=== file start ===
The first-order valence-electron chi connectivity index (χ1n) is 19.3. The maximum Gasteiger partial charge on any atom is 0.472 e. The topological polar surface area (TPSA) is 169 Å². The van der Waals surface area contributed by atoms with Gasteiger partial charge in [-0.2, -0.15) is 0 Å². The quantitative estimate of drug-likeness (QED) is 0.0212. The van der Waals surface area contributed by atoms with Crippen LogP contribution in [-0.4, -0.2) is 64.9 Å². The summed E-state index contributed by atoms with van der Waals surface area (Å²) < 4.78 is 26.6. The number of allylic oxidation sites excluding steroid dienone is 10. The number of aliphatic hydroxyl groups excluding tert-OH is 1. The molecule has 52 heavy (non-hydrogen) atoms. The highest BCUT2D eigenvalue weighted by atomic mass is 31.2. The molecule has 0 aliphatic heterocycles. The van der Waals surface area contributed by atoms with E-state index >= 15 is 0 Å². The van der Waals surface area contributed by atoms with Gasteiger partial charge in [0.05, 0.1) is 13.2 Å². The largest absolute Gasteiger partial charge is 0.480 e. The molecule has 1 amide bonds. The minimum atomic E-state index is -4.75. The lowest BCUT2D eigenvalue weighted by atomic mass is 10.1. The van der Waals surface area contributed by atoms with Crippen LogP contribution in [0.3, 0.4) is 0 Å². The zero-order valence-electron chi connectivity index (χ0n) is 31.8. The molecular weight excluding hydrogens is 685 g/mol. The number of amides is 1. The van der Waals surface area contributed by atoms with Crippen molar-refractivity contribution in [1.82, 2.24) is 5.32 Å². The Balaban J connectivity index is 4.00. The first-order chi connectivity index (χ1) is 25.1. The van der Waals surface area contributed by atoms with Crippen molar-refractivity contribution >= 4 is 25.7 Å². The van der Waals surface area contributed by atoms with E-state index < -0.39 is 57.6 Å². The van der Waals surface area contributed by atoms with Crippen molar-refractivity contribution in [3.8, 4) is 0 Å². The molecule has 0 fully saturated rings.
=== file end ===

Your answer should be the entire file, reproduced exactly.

The first-order valence-electron chi connectivity index (χ1n) is 19.3. The maximum Gasteiger partial charge on any atom is 0.472 e. The topological polar surface area (TPSA) is 169 Å². The van der Waals surface area contributed by atoms with Gasteiger partial charge in [-0.2, -0.15) is 0 Å². The quantitative estimate of drug-likeness (QED) is 0.0212. The van der Waals surface area contributed by atoms with Crippen LogP contribution in [-0.4, -0.2) is 64.9 Å². The summed E-state index contributed by atoms with van der Waals surface area (Å²) < 4.78 is 26.6. The number of allylic oxidation sites excluding steroid dienone is 10. The number of aliphatic hydroxyl groups excluding tert-OH is 1. The molecule has 52 heavy (non-hydrogen) atoms. The highest BCUT2D eigenvalue weighted by atomic mass is 31.2. The molecule has 0 aliphatic heterocycles. The van der Waals surface area contributed by atoms with E-state index >= 15 is 0 Å². The van der Waals surface area contributed by atoms with Gasteiger partial charge in [0.05, 0.1) is 13.2 Å². The largest absolute Gasteiger partial charge is 0.480 e. The molecule has 1 amide bonds. The minimum atomic E-state index is -4.75. The lowest BCUT2D eigenvalue weighted by atomic mass is 10.1. The van der Waals surface area contributed by atoms with Crippen LogP contribution in [0.3, 0.4) is 0 Å². The zero-order valence-electron chi connectivity index (χ0n) is 31.8. The molecular weight excluding hydrogens is 685 g/mol. The number of amides is 1. The van der Waals surface area contributed by atoms with Crippen molar-refractivity contribution in [1.82, 2.24) is 5.32 Å². The Balaban J connectivity index is 4.00. The first-order chi connectivity index (χ1) is 25.1. The van der Waals surface area contributed by atoms with Crippen molar-refractivity contribution >= 4 is 25.7 Å². The van der Waals surface area contributed by atoms with E-state index < -0.39 is 57.6 Å². The van der Waals surface area contributed by atoms with Crippen molar-refractivity contribution in [3.8, 4) is 0 Å². The molecule has 0 fully saturated rings.